Piroko and I went game shopping in Shinjuku. It was kind of strange to have the Piroko part of my life collide with the Shinjuku game shopping part of my life. I bought her a used copy of Dragon Quest VIII for only 3000 yens. This is outside the sushi restaurant featured in [an old post](http://context.metalbat.com/?878) and [a very old post](http://context.metalbat.com/index.pl?767). Apparently the giant fish heads are intended to express the freshness and quality of the sushi inside the shop.
Archive for July, 2006
I think there was something fascinating about this tree that made me photograph it. Whatever it was, I’ve forgotten it. Such is the peril of taking so long to update one’s photo-log. Today (many weeks in this photo’s future) I had the surreal pleasure of meeting [Ethan Schoonover](http://www.kinkless.com) and [Merlin Mann](http://43folders.com) for work. Between them and all of us Omni dudes, the amount of geek love in the room was dazzling. We talked for a long time about productivity type stuff, and it’s at a time that I’m bustling around a lot working our new project planning application. This has all gotten me thinking about the way I *Get Things Done*, and about how I can *close loops* and make sure my *methodology* doesn’t have any *leaks*. What should I use to trigger myself to update this photo-log promptly enough to avoid forgetting what the photos are about? When should I write something in my mini notebook and when should I write something in my *very* mini notebook? Can I trust a printout of my Kinkless GTD document as much as I currently trust my all-paper system? These are all questions that have deep meaning to me, and very little meaning to anyone else. But do you like how I segued into this from the tree?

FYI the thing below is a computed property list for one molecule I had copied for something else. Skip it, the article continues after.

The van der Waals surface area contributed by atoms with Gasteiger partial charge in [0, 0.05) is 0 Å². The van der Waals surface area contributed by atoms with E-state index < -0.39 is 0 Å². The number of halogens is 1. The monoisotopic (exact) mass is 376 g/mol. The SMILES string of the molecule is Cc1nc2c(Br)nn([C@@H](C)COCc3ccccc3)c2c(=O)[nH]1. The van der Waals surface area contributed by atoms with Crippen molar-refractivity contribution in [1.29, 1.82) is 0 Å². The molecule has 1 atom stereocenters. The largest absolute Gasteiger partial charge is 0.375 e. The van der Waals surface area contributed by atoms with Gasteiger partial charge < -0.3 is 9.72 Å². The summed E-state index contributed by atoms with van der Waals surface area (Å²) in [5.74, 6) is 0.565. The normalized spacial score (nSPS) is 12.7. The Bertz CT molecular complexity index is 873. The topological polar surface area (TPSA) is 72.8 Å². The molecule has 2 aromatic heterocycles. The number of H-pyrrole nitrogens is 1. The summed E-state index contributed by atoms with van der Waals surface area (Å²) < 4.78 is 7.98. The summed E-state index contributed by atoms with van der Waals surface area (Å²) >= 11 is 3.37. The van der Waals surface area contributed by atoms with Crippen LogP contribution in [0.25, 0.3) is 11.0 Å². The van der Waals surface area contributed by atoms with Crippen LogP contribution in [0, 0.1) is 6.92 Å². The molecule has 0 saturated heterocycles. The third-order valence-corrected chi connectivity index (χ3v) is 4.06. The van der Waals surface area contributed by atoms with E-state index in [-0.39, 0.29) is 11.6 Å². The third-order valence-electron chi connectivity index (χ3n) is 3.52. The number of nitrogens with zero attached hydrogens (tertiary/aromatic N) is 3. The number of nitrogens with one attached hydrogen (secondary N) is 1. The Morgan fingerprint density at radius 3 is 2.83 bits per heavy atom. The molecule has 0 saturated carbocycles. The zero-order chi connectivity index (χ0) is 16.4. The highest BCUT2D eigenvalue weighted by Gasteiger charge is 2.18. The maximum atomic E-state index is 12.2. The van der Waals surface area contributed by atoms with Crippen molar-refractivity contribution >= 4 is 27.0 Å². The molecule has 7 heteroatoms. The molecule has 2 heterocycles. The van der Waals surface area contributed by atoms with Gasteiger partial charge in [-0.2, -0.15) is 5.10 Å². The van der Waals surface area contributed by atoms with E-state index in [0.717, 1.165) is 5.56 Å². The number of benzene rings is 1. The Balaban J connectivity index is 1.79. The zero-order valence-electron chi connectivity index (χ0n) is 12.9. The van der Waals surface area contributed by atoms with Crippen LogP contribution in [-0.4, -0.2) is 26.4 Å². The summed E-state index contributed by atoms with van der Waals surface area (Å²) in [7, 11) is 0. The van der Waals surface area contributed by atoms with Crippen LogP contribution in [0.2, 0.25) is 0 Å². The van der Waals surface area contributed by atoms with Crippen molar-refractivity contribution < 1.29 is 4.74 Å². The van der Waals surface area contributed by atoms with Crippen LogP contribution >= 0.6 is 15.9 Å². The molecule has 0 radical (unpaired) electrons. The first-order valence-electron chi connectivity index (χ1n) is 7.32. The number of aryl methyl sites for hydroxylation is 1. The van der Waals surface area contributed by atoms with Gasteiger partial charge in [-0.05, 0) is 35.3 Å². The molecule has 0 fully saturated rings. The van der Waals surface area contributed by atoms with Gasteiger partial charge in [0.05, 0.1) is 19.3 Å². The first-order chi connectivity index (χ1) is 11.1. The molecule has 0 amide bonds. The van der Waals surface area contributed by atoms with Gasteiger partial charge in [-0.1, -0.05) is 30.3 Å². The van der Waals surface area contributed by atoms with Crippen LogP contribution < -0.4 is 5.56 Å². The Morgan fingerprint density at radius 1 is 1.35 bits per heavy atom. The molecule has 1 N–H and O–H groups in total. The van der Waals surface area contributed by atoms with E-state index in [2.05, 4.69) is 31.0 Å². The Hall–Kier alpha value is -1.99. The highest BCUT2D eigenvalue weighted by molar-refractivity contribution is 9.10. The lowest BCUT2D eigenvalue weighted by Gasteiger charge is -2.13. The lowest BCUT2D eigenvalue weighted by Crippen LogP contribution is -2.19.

When I see terrain and buildings at this scale, I always want to set up a Warhammer 40,000 battle. How cool would it be to send Tyranids through a Japanese Imperial palatial complex!
One of my favorite things about ancient Japanese gates is that they tend to have a little mini-door in them, presumably for when only one dude needs to get through and it’s not worth making a big production of opening the whole thing.
There are a couple of ways of interpreting this. Maybe the map’s creators didn’t want to presume too much about where the reader is, and found it safest to assert only their *own* position. Or perhaps it’s just a friendly inclusion: you are here, *and we’re right along with you*.
Part four in an ongoing series, “[Kabukichou from above](http://context.metalbat.com/?1107)”. I did some shopping and geeky wandering this time, but it may be the first time since 2000 that I’ve visited Japan without buying a PS2 game. I did get Atelier Marie Elie and Anis for Game Boy Advance, a couple of Ar tonelico books, all three Ar tonelico soundtracks, several other music CDs, and the first five Paradise Kiss comics. And, I accidentally stumbled upon a brand new comic from my favorite artist Toume Kei! Wooo!